We’ve already caught up what our other four trainees – Hollie, Conah, Josh and Joe – and in the last of our Q&As with our current Year In Industry (YII) students, we hear from George who is working on a modern logistics facility in Solihull.
We last heard from George in November and we learned that he realised an engineering role would be his dream role after he completed an engineering surveying module in his second year at university. He applied to Winvic to be a Trainee Site Engineer in his gap year and he’s enjoyed his time and extended his engineering knowledge working on two sites over the past 10 months. We asked him a few questions before he heads back to university in September to complete his Construction Management degree at Nottingham Trent University.
Tell us about the projects you’ve been working on?
I initially worked at a speculative industrial warehouse project at St Modwen Park in Tamworth, but works were well underway when I joined the team and we completed the 385,000 sq ft scheme in January 2020. This meant I was lucky enough to start work on another project, a new logistics operations centre in Solihull, and I was on site from the start. Working here has been extremely insightful, every team member has helped me grow and I have learned so much more about engineering by seeing a project from the very beginning. For example, I now have an appreciation for the huge amount of work that goes into the earthworks phase of a programme. This was a stage that I missed at Tamworth, and I’m grateful I got to experience it in my Year In Industry.
How has it felt to socially distance at work?
Working during Covid-19 has been a challenge for everyone here and the industry as a whole, but Winvic acted fast to meet the guidance and make the team safe – and for everyone to feel safe which was just as important I think when so much seems unknown and a little scary. Maintaining the social distancing rules has honestly become second nature and as our site is very open and spacious my day-to-day duties haven’t been affected too much. When someone needs to be in the office, we coordinate with each other but we also separated ourselves by having a main site office and cabins on site. Winvic handled the issues the same way as they approach all areas of wellbeing, and health and safety – that is, proactively and as top priority. In May Winvic launched a Doing It Right behavioural safety initiative that I believe they had been working on since January. I found it very impressive and inclusive for all our suppliers. The observation reporting tool means we can report any issues we notice on site to prevent an incident from happening later down the line and we are also encouraged to report good practice, so it’s definitely motivational for the whole team.
What responsibilities have you had in the last six months?
I had a lot of involvement in the earthworks programme including the quality assurance aspects. For example, I undertook pre-strip and post strip topsoil surveys, reviewed soil testing data and compiled all the records, ensuring that they met the required specification. I also set out the line and the levels of the stormwater attenuation tank pipes, took ‘as builts’ of the inlets – which is the exact measurements and placements of the installations – and ensured that the backfill criteria was met. I was responsible for setting out the bases for the foundations using GPS, ensuring mesh and bolt type requirements were met, communicating the activity of each day’s pour with various subcontractors and internal team members and setting the bolt sets in the bases with the total station.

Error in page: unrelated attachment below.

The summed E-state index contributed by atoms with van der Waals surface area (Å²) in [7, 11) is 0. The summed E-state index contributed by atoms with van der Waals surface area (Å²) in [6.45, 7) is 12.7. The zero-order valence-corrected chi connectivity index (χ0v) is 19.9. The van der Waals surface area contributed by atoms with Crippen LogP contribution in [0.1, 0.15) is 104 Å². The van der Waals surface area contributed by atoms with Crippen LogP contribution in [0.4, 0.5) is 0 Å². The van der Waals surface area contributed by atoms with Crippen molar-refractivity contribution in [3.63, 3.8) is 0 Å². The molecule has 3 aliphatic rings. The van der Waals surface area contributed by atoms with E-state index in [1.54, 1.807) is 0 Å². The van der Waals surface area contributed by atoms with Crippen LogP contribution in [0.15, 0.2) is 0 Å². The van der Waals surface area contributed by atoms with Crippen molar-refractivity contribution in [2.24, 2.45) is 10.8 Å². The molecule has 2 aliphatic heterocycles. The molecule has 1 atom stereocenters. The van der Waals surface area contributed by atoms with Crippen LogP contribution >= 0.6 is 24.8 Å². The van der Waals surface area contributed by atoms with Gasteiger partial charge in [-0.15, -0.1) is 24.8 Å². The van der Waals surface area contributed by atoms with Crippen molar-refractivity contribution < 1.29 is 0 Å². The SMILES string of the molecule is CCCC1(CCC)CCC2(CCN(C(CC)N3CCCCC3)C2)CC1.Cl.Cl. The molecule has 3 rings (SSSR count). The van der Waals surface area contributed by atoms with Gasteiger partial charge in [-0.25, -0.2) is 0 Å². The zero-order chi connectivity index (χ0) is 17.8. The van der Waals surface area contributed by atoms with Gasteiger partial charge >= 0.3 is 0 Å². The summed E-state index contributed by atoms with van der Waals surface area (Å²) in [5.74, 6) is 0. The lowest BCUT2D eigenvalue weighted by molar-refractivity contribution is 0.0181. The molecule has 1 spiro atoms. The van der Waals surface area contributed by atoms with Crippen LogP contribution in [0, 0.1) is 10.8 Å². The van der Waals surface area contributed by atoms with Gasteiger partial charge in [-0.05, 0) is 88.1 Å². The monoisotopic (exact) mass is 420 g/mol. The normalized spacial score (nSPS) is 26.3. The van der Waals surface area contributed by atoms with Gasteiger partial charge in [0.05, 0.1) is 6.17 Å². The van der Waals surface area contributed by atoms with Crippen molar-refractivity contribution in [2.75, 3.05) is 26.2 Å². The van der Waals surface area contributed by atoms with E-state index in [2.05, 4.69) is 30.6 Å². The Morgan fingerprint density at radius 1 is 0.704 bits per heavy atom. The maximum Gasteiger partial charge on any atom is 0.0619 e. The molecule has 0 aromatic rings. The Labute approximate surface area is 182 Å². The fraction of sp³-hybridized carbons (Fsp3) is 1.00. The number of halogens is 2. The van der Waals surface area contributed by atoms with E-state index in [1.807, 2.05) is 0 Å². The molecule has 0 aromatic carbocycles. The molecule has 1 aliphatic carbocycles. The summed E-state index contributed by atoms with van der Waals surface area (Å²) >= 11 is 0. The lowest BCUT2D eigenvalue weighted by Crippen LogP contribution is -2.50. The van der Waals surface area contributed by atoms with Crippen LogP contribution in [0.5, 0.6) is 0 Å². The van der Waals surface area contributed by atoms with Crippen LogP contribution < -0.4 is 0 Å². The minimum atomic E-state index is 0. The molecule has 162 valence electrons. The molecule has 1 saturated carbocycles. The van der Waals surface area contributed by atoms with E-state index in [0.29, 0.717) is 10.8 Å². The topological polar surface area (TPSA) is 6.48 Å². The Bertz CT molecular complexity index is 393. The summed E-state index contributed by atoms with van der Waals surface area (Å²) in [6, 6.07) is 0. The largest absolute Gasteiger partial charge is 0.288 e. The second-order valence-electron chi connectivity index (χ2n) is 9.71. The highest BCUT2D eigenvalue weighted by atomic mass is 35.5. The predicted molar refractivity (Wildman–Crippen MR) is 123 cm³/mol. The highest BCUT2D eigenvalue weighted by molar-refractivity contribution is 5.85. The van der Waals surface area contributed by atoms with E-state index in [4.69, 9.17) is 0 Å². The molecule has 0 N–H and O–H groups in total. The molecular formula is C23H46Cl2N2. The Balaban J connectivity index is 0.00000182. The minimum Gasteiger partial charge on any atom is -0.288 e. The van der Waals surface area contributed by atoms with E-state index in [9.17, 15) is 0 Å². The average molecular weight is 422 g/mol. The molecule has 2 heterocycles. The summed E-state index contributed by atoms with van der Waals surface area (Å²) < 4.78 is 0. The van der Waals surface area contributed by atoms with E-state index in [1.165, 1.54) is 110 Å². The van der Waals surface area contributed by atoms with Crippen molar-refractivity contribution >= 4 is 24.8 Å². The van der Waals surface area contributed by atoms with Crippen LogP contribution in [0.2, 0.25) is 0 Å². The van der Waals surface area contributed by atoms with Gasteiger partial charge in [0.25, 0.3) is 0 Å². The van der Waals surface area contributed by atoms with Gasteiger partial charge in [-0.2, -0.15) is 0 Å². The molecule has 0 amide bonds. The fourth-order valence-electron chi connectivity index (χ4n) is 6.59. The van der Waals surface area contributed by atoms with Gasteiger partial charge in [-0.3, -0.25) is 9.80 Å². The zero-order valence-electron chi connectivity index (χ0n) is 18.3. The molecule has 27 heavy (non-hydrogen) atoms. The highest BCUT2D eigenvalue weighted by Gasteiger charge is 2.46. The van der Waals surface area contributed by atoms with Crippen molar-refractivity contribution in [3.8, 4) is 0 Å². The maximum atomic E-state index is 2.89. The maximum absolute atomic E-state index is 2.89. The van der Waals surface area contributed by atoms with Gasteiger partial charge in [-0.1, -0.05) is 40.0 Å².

The foundations package has been my main area of work at the 1 million sq ft logistics facility and in total there were over 600 bases to pour. I am proud that after a short period of time I gained the correct competencies to oversee the pouring schedule for each day and I set out the steel bolts independently. More recently I have been establishing datums inside the building, which are for the Finished Floor Level (FFL) heights and FFL+1m, which are marked on the steel columns.
What are the most interesting areas that you have worked on?
I have enjoyed gaining the experience of setting out the foundations work package because it has challenged me, but it was also very rewarding to see the steel frame being erected on the bases I had been responsible for. Overseeing the pouring of the concrete foundations on such large industrial warehouse has given me more confidence. Knowing that my mentor, Charlie (Senior Engineer), trusted my skills meant I was really keen to get stuck in with the bases and bolts, and make no errors. I’ve learned that various external conditions can make it a tough job at times, for example, hot weather makes it more difficult to pour large bases with top mesh and even the smallest delay in the delivery of supplies means you have to move to plan B. However, having responsibilities and finding solutions are the best parts of the job and I’ve learned how important it is to be able to quickly adapt when needed. I experienced this when one of my teammates was furloughed in March. He was the engineer who was responsible for the stormwater attenuation tank works and I was notified at short notice that I would be taking over the setting out. I reviewed the drawings and worked a few hours over the weekend as I wanted to be fully prepared for my next responsibility.
I had expected to be finishing my placement before the summer, but the team has been so pleased with my work I was offered an extension until the third week of September. I’m grateful for every day of on-site engineering experience so I’m looking forward to be able to work on the yard slab work package for a while before I put what I’ve learned at Winvic into my final year studies.
Read what our other YII students say about their experiences –